Thursday, April 26, 2012

Athy's Architectural Heritage

Architecturally Athy is an interesting example of an Irish provincial town which owes its post medieval development to its role as a market town.  The town centre square laid out in the early 1700s was the important start of that development, creating as it did what was known as ‘the Market Square’.  Here it was that the commercial side of local farming was centered and was to be for another 250 years or more.  To the Market Square of the settler’s town of Athy came the cattle jobbers and buyers with farmers and food producers, all anxious to buy or sell.  The town which had last seen war during the Confederate period of the 1640s was then enjoying an extended peace which prompted the redevelopment of the town centre.

The buildings now lying in Emily Square are mostly of the 19th century, with evidence of 18th century buildings in the Town Hall and the entrance to what was the town Shambles.  The Shambles was the town’s meat market, with stalls lining both sides of the short laneway which was entranced through the archway between present day Andersons and the Emigrant pub. 

The Courthouse building in what we now call the ‘Back Square’ is an unusual building, standing alone at the edge of Emily Square and backing on to the River Barrow.  Curved gables with tall granite chimney stacks and arched colonnades on both sides of the building allow the Courthouse to present an almost exotic backdrop to the local urban landscape.  I have often wondered about the relevance of the stone finials rising high above the roof of the Courthouse.  Built at the expense of the Duke of Leinster in 1852, were they I wonder symbols associated with the Free Masons of which the Duke was Grand Master.  However, my research has failed to show any connection with any known Masonic symbols.

As one might expect of a provincial urban settlement, and an Irish one at that, the remaining buildings of architectural merit in the town are by and large public buildings.  The Town Hall, the Courthouse, the former Workhouse and the Model School (before its recent destruction) are all fine buildings, with an architectural provenance which is impressive.

Frederick Darling, one of the founders of the Royal Institute of Architects of Ireland, is believed to have designed both the Model School and the Courthouse.  The Workhouse building, now St. Vincent’s Hospital, was the work of George Wilkinson who oversaw the building of the Irish Workhouses in the years immediately preceding the Great Famine.

The Town Hall, much added to and altered since it was first built in the 1720s, may have been designed by Richard Cassels.  He designed Carton House Maynooth and Leinster House Dublin for the Duke of Leinster and while no documentary proof exists to confirm his involvement with Athy’s Town Hall, it is more than likely that he did design the building for his patron, the Duke of Leinster.

The earlier mentioned Frederick Darling was the Architect responsible for St. Michael’s Church on the Carlow Road and the Presbyterian Church and Manse on the Dublin Road.  Churches are a dominant feature of Athy’s landscape, with church buildings located on four of the major approach roads to the town.  Not included amongst these is Athy’s most exciting modern building – the Dominican Church off Convent Lane.  Its extraordinary roofline and dramatic interior gives us one of the best examples of modern Irish church architecture.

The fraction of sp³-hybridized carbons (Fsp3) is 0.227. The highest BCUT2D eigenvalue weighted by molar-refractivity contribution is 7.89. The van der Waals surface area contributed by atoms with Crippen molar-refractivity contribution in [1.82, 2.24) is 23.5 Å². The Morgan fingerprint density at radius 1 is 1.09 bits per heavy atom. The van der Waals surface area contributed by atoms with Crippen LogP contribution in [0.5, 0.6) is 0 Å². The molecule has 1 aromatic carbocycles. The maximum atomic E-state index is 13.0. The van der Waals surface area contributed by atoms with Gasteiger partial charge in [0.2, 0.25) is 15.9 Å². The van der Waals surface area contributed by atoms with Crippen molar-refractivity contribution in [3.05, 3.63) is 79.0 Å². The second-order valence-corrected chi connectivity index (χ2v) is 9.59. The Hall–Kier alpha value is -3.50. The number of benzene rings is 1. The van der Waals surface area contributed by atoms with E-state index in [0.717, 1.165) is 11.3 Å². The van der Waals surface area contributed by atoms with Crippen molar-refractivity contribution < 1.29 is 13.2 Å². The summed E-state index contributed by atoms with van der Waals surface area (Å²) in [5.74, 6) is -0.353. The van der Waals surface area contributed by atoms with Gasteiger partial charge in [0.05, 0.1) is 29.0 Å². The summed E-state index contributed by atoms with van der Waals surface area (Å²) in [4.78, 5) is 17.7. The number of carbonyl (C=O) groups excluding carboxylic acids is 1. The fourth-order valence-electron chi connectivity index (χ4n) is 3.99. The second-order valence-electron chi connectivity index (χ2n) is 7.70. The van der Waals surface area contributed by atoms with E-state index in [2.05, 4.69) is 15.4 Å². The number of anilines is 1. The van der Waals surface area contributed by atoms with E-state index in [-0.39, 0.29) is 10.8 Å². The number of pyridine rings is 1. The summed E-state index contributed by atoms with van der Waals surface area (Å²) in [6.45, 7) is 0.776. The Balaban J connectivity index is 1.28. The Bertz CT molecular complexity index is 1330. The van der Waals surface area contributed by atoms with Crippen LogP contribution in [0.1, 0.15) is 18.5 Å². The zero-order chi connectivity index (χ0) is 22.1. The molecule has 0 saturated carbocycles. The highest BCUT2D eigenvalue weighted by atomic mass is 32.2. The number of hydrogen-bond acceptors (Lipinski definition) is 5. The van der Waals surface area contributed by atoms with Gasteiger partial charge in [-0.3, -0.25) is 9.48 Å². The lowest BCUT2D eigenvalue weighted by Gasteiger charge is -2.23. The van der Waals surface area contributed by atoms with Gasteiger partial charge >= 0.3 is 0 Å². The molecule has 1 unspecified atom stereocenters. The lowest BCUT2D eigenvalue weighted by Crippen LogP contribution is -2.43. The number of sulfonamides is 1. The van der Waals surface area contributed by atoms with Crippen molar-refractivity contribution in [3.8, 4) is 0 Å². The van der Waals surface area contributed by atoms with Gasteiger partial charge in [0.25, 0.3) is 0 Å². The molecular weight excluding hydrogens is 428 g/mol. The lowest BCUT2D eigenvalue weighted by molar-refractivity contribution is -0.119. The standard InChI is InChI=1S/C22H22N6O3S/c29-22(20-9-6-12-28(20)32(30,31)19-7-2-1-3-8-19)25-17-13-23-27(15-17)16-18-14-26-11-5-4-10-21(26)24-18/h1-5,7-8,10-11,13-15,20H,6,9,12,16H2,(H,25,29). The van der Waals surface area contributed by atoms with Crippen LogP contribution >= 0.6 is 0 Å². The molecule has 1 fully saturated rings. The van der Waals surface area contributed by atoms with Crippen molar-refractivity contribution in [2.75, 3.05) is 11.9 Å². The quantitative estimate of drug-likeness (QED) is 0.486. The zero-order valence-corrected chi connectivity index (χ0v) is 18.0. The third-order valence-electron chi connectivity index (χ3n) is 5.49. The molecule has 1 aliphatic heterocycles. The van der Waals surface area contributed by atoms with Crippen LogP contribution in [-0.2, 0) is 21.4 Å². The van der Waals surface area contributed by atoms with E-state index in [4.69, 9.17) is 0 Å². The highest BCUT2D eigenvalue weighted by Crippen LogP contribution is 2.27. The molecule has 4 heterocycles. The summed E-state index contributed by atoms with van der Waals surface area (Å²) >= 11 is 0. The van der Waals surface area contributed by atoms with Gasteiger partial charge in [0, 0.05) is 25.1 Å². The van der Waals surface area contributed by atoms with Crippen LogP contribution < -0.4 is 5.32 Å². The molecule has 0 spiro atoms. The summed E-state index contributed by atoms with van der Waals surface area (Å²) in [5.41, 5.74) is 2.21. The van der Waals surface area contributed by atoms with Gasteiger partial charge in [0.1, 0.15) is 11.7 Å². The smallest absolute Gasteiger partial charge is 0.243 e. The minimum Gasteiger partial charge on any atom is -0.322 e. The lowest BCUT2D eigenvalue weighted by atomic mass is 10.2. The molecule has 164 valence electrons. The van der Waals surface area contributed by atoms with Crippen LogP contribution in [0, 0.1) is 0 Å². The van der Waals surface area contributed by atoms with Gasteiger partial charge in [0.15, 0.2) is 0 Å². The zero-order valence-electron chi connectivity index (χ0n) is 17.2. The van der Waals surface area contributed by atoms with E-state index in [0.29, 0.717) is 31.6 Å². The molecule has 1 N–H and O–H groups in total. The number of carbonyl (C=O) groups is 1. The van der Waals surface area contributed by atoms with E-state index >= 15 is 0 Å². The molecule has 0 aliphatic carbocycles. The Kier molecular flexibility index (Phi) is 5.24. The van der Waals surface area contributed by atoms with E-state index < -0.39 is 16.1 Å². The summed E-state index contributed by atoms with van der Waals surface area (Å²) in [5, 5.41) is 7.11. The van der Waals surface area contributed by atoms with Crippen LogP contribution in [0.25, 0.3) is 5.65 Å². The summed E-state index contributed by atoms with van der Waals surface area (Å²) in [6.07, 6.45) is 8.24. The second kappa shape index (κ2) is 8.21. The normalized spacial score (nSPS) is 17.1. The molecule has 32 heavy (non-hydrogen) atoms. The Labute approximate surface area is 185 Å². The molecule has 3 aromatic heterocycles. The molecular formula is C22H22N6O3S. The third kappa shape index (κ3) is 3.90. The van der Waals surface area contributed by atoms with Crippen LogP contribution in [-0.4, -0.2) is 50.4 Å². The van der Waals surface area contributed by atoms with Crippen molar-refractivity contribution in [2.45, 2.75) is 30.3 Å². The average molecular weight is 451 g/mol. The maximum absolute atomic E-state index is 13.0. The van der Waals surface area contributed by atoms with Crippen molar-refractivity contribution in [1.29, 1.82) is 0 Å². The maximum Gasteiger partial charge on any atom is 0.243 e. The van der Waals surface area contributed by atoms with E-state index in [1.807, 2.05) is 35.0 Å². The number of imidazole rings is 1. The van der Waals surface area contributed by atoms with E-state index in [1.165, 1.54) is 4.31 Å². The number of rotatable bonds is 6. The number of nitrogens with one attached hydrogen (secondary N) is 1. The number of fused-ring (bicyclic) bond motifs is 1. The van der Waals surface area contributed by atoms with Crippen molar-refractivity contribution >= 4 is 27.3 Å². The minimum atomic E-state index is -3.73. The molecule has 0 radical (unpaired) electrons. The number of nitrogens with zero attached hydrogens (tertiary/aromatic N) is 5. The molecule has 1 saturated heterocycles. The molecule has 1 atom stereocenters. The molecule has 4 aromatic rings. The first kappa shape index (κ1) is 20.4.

Our two St. Michael’s Churches, one erected in 1840, the other 124 years later, provide an interesting contrast.  Facing eastwards for worship is a traditional practice in the Christian world and the longitudinal axis of most churches is therefore west – east, with entrances on the west side and altars on the east.  The Dominican Church and St. Michael’s Church of Ireland both diverge from this tradition.  In the case of St. Michael’s it is clear that limitations on the site donated by the Duke of Leinster and the need to have the entrance adjoin the roadway caused the altar to be placed on the west side of the church.  No such restrictions applied to St. Dominic’s so placing the altar of that church on what would appear to be a southwest orientation was a break with church tradition.  However, I recall that the previous Dominican Church on the same site had its altar facing north.  I wonder why this was?

Everywhere one looks carefully around the town can be seen interesting remains of a building heritage which has been accumulated over many years.  It is not just the buildings such as those mentioned in this article which make up this built heritage.  It includes the work of craftsmen now long gone which can be seen in the jostle stones, the archways and the many other examples of fine craftwork which adorn the public and vernacular buildings of our town.

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